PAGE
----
Rho GTPases in Regulation of Cancer Cell Motility, Invasion, and Microenvironment

  • Donita C. Brady
  • Jamie K. Alan
  • Adrienne D. Cox
Part of the Cancer Genetics book series (CANGENETICS)


Unlike Ras proteins that are oncogenically mutated in 30% of human cancers, known naturally occurring mutations in Rho GTPases are limited to RhoH (a.k.a. ARHH). This gene has been found to be rearranged in non-Hodgkin’s lymphomas and multiple myeloma, along with mutations in the 5UTR in diffuse large cell lymphomas (Preudhomme et al. 2000; Pasqualucci et al. 2001). The common rearrangement found in these hematopoietic cancers is caused by a t(3;4)(q27; p11–13) chromosomal translocation resulting in a gene fusion with the BCL3/LAZ3 oncogene (Dallery-Prudhomme et al. 1997). How these RhoH translocations and hypermutations – as well as other aberrantly expressed Rho GTPases – contribute to the cancer pathogenesis remains an open question. However, a large body of evidence points to their involvement in EMT.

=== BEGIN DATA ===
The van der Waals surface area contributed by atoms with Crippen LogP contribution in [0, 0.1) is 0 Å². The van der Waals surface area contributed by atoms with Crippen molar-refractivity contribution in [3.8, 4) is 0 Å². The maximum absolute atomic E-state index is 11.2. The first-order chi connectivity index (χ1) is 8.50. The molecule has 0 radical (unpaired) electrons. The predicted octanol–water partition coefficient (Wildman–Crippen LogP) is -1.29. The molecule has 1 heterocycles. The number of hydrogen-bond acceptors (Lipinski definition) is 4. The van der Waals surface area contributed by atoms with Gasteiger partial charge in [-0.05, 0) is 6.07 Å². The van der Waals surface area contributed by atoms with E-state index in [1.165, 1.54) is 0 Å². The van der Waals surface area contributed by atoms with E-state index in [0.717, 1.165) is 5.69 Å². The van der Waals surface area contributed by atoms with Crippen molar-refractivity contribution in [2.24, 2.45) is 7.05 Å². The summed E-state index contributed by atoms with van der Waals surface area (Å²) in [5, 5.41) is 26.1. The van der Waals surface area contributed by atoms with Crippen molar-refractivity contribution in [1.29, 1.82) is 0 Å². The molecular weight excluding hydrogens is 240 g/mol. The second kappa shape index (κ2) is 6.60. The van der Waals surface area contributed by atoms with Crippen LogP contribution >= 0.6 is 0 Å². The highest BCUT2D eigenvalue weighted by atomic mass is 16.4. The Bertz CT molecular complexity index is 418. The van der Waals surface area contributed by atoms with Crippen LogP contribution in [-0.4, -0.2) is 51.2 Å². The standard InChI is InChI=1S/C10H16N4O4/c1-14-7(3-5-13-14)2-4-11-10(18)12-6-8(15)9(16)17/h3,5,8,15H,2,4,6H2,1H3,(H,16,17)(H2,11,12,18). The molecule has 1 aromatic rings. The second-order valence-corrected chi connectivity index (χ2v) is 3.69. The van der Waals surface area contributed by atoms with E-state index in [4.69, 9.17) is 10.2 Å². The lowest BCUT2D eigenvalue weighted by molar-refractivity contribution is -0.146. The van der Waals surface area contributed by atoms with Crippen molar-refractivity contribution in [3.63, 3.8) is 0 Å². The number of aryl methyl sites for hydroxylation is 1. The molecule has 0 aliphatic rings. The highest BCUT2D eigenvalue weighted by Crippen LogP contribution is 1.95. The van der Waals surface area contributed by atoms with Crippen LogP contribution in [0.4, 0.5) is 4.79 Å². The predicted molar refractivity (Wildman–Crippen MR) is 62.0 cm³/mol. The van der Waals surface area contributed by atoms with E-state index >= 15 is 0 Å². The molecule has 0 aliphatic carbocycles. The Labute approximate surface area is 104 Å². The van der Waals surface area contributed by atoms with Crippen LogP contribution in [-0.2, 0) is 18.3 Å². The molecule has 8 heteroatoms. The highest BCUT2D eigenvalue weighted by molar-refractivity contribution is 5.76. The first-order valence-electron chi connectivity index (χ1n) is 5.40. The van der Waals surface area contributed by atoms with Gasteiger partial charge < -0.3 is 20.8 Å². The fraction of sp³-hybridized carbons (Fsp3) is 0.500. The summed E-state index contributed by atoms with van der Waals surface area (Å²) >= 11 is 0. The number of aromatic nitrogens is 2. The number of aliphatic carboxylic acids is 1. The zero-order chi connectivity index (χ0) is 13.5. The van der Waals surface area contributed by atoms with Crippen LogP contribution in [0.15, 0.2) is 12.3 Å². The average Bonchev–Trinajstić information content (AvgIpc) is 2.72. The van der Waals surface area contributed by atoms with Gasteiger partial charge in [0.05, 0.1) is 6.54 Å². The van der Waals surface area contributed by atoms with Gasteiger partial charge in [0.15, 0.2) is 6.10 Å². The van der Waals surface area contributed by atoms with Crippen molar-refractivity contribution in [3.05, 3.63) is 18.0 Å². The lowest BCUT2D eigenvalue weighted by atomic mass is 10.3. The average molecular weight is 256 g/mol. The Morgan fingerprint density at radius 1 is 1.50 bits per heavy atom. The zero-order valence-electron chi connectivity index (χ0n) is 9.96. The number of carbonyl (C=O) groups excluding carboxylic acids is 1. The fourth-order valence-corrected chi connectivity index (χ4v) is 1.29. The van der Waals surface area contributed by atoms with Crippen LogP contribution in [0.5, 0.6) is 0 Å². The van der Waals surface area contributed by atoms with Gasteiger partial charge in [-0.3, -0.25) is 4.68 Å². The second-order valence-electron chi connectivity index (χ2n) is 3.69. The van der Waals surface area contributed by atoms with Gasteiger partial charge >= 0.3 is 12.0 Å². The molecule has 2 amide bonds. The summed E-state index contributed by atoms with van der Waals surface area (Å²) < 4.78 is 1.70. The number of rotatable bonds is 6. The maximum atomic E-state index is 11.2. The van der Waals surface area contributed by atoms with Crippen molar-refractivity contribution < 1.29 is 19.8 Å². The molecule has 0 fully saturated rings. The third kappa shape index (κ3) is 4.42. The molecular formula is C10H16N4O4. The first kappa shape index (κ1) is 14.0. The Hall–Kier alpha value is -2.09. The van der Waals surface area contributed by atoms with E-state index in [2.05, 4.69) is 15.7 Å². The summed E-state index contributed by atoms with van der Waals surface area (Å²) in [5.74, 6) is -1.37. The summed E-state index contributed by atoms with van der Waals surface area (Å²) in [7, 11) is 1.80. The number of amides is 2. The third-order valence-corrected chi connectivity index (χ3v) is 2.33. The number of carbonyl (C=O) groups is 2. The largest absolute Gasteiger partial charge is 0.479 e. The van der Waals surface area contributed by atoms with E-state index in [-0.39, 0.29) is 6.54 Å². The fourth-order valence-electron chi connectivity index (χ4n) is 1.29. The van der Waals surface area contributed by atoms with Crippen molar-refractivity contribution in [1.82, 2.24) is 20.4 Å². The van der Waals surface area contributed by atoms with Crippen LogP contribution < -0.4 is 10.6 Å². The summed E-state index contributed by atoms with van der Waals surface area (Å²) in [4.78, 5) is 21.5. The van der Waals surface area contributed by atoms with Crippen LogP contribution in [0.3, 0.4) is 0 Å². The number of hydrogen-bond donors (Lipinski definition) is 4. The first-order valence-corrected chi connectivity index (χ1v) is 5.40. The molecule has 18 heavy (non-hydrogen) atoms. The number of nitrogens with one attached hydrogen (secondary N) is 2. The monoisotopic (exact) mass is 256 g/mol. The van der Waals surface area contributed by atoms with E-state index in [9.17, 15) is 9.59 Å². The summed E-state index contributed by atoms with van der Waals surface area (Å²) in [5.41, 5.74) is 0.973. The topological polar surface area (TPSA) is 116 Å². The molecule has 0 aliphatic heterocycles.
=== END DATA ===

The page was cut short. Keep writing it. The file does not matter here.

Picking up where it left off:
Actin Polymerization Small GTPases Adherens Junction Squamous Cell Carcinoma Cell Cdc42 Activation 
These keywords were added by machine and not by the authors. This process is experimental and the keywords may be updated as the learning algorithm improves.


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Copyright information

© Springer Science+Business Media, LLC 2010

Authors and Affiliations

  • Donita C. Brady
    • 1
  • Jamie K. Alan
    • 1
  • Adrienne D. Cox
    • 2
  1. 1.Department of PharmacologyUniversity of North Carolina at Chapel HillChapel HillUSA
  2. 2.Departments of Radiation Oncology and Pharmacology,Lineberger Comprehensive Cancer CenterUniversity of North Carolina at Chapel HillChapel HillUSA

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